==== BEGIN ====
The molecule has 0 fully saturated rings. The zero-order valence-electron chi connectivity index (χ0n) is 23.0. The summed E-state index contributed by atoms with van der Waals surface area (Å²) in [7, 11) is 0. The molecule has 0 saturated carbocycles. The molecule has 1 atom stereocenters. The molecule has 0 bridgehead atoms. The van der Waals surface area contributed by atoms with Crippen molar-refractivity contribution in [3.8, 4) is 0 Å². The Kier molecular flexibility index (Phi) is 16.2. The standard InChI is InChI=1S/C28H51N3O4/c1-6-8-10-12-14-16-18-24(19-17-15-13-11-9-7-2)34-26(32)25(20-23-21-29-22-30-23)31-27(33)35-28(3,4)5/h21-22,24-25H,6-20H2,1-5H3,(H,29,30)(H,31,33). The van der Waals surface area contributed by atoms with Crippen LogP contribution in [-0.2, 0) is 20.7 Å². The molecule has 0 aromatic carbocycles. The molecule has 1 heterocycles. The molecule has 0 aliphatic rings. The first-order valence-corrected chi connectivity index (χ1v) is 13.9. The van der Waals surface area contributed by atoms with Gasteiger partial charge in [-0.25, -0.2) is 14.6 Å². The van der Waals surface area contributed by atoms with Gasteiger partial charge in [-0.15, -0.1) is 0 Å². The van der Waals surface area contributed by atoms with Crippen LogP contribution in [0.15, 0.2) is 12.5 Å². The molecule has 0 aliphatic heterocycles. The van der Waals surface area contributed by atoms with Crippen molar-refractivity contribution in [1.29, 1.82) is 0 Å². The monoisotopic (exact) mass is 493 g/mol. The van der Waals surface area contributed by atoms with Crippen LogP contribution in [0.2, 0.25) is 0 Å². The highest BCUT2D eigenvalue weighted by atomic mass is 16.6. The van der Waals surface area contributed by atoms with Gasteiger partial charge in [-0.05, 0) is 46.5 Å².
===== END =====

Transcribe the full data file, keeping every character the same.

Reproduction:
The molecule has 0 fully saturated rings. The zero-order valence-electron chi connectivity index (χ0n) is 23.0. The summed E-state index contributed by atoms with van der Waals surface area (Å²) in [7, 11) is 0. The molecule has 0 saturated carbocycles. The molecule has 1 atom stereocenters. The molecule has 0 bridgehead atoms. The van der Waals surface area contributed by atoms with Crippen molar-refractivity contribution in [3.8, 4) is 0 Å². The Kier molecular flexibility index (Phi) is 16.2. The standard InChI is InChI=1S/C28H51N3O4/c1-6-8-10-12-14-16-18-24(19-17-15-13-11-9-7-2)34-26(32)25(20-23-21-29-22-30-23)31-27(33)35-28(3,4)5/h21-22,24-25H,6-20H2,1-5H3,(H,29,30)(H,31,33). The van der Waals surface area contributed by atoms with Crippen LogP contribution in [-0.2, 0) is 20.7 Å². The molecule has 0 aromatic carbocycles. The molecule has 1 heterocycles. The molecule has 0 aliphatic rings. The first-order valence-corrected chi connectivity index (χ1v) is 13.9. The van der Waals surface area contributed by atoms with Gasteiger partial charge in [-0.25, -0.2) is 14.6 Å². The van der Waals surface area contributed by atoms with Gasteiger partial charge in [-0.15, -0.1) is 0 Å². The van der Waals surface area contributed by atoms with Crippen LogP contribution in [0.15, 0.2) is 12.5 Å². The molecule has 0 aliphatic heterocycles. The van der Waals surface area contributed by atoms with Crippen molar-refractivity contribution in [1.29, 1.82) is 0 Å². The monoisotopic (exact) mass is 493 g/mol. The van der Waals surface area contributed by atoms with Crippen LogP contribution in [0.2, 0.25) is 0 Å². The highest BCUT2D eigenvalue weighted by atomic mass is 16.6. The van der Waals surface area contributed by atoms with Gasteiger partial charge in [-0.05, 0) is 46.5 Å².